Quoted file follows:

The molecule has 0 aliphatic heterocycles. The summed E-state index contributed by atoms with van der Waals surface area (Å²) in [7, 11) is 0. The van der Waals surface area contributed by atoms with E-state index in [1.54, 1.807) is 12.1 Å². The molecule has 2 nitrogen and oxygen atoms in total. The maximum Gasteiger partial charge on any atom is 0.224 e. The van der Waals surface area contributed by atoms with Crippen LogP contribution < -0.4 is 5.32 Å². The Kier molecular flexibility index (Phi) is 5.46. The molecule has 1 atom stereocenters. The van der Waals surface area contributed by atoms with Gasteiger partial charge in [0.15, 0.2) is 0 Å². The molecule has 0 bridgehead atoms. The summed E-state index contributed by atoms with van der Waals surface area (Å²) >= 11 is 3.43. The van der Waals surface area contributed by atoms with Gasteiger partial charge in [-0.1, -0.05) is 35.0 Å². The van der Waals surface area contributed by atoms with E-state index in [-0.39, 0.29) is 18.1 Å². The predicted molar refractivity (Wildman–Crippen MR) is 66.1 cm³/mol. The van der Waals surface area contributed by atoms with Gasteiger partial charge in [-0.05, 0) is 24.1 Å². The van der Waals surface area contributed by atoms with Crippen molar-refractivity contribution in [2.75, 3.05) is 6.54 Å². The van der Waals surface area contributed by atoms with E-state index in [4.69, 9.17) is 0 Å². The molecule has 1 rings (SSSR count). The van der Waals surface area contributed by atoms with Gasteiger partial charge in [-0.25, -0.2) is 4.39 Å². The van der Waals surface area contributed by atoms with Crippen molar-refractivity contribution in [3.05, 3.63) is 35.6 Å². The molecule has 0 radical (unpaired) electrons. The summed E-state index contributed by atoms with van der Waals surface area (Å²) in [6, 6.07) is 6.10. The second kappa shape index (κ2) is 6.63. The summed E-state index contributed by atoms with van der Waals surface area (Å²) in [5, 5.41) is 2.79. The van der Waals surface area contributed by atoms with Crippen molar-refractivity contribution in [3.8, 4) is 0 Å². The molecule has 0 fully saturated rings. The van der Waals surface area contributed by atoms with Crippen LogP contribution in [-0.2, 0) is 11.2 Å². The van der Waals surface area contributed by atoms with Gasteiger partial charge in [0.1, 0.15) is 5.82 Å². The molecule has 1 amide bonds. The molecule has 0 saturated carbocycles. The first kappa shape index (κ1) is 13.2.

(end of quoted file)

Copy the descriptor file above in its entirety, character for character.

The molecule has 0 aliphatic heterocycles. The summed E-state index contributed by atoms with van der Waals surface area (Å²) in [7, 11) is 0. The van der Waals surface area contributed by atoms with E-state index in [1.54, 1.807) is 12.1 Å². The molecule has 2 nitrogen and oxygen atoms in total. The maximum Gasteiger partial charge on any atom is 0.224 e. The van der Waals surface area contributed by atoms with Crippen LogP contribution < -0.4 is 5.32 Å². The Kier molecular flexibility index (Phi) is 5.46. The molecule has 1 atom stereocenters. The van der Waals surface area contributed by atoms with Gasteiger partial charge in [0.15, 0.2) is 0 Å². The molecule has 0 bridgehead atoms. The summed E-state index contributed by atoms with van der Waals surface area (Å²) >= 11 is 3.43. The van der Waals surface area contributed by atoms with Gasteiger partial charge in [-0.1, -0.05) is 35.0 Å². The van der Waals surface area contributed by atoms with E-state index in [-0.39, 0.29) is 18.1 Å². The predicted molar refractivity (Wildman–Crippen MR) is 66.1 cm³/mol. The van der Waals surface area contributed by atoms with Gasteiger partial charge in [-0.05, 0) is 24.1 Å². The van der Waals surface area contributed by atoms with Crippen molar-refractivity contribution in [2.75, 3.05) is 6.54 Å². The van der Waals surface area contributed by atoms with E-state index in [4.69, 9.17) is 0 Å². The molecule has 1 rings (SSSR count). The van der Waals surface area contributed by atoms with Gasteiger partial charge in [-0.25, -0.2) is 4.39 Å². The van der Waals surface area contributed by atoms with Crippen molar-refractivity contribution in [3.05, 3.63) is 35.6 Å². The molecule has 0 radical (unpaired) electrons. The summed E-state index contributed by atoms with van der Waals surface area (Å²) in [6, 6.07) is 6.10. The second kappa shape index (κ2) is 6.63. The summed E-state index contributed by atoms with van der Waals surface area (Å²) in [5, 5.41) is 2.79. The van der Waals surface area contributed by atoms with Crippen molar-refractivity contribution in [3.8, 4) is 0 Å². The molecule has 0 fully saturated rings. The van der Waals surface area contributed by atoms with Crippen LogP contribution in [-0.2, 0) is 11.2 Å². The van der Waals surface area contributed by atoms with Gasteiger partial charge in [0.1, 0.15) is 5.82 Å². The molecule has 1 amide bonds. The molecule has 0 saturated carbocycles. The first kappa shape index (κ1) is 13.2.